Presentation on theme: "An interdependent system of countries linked by economic and political competition World-System."— Presentation transcript:
An interdependent system of countries linked by economic and political competition World-System
World-system processes CORE –Industrialized capitalist countries or regions. PERIPHERY –Exploited countries and regions (“poor”) SEMI-PERIPHERY –Countries or regions with mixed processes. –Both exploited and exploiters.
Results of World-System The growth and strength of the Core is made possible by the exploitation of the rest of the world. The “poverty” in the Periphery is made possible by the exploitation by the rest of the world. Recent globalization has widened, not narrowed, the gap between Core and Periphery countries.
Globalization is nothing new (Flows of goods, capital, information)
World-System History European colonialism/ slave trade, 1500s-1800s Industrial Revolution/ wage labor, 1800s/ early 1900s World War II/ Cold War/ decolonization, mid-1900s Neocolonialism/ multinational corporations, late 1900s
Why Europe? Early technical innovations –Armor, gunnery from wars among many small states –Shipbuilding and navigation Evangelical zeal –Crusades in Middle East –Missionaries in Americas Law of Diminishing Returns –Drive for gold/ money reached limits at home —Land divided by inheritance
Wars among small states
Elements of a map
Hegemony Domination over a region or the world Not just political or military control Most pervasive is economic and cultural control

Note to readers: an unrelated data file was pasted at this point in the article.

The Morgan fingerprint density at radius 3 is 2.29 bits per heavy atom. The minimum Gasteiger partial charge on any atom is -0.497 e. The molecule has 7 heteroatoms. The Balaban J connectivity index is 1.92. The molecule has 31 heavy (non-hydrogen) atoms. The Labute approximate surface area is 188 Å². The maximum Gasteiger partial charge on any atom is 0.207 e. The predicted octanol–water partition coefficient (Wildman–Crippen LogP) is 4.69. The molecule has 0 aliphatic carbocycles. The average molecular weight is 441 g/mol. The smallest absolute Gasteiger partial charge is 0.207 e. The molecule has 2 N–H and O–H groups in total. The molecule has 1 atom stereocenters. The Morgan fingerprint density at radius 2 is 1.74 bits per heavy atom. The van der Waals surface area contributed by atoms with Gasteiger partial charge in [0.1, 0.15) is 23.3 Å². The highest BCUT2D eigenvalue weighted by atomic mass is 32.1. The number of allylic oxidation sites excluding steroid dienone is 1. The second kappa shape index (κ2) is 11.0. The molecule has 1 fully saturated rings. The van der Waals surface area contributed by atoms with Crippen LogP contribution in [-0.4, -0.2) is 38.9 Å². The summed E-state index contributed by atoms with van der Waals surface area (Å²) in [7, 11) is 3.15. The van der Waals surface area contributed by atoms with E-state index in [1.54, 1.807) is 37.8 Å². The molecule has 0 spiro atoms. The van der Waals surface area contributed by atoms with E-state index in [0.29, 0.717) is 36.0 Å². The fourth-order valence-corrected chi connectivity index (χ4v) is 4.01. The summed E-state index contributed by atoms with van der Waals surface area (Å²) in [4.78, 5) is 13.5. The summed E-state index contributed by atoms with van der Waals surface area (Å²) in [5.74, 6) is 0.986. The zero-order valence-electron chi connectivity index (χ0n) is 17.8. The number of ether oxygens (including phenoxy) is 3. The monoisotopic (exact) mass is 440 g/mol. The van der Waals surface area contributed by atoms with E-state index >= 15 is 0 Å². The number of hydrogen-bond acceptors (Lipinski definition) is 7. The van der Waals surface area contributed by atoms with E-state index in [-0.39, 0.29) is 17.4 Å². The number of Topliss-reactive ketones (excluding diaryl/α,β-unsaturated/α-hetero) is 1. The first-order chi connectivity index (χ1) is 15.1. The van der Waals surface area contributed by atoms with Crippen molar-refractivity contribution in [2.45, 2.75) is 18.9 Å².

Leadership cycles (competitive struggles) Netherlands and Portugal, 1400s-1500s Spain and Portugal, 1500s-1600s England and France, 1600s-early 1900s Germany and Japan, United States and Soviet Union, s United States and ……? 1990s-2000s European Union and East Asian bloc, 2010s ?
Industrial Revolution Early-1800s –Britain (Hearth) --from slave cotton –Textiles, steam power, iron, canals Mid-1800s –Diffusion to Germany, France, Belgium –Steel, railroads, steamships, telegraph Late-1800s/ early-1900s –Spread to much of Europe, US, Japan –Electricity, oil, engines, roads, radio
International Division of Labor Core (colonial powers) need resources, labor Periphery (colonies) has labor, resources Colonies had “comparative advantages” in natural resources The Core “underdeveloped” the Periphery, which was not “poor” of its own accord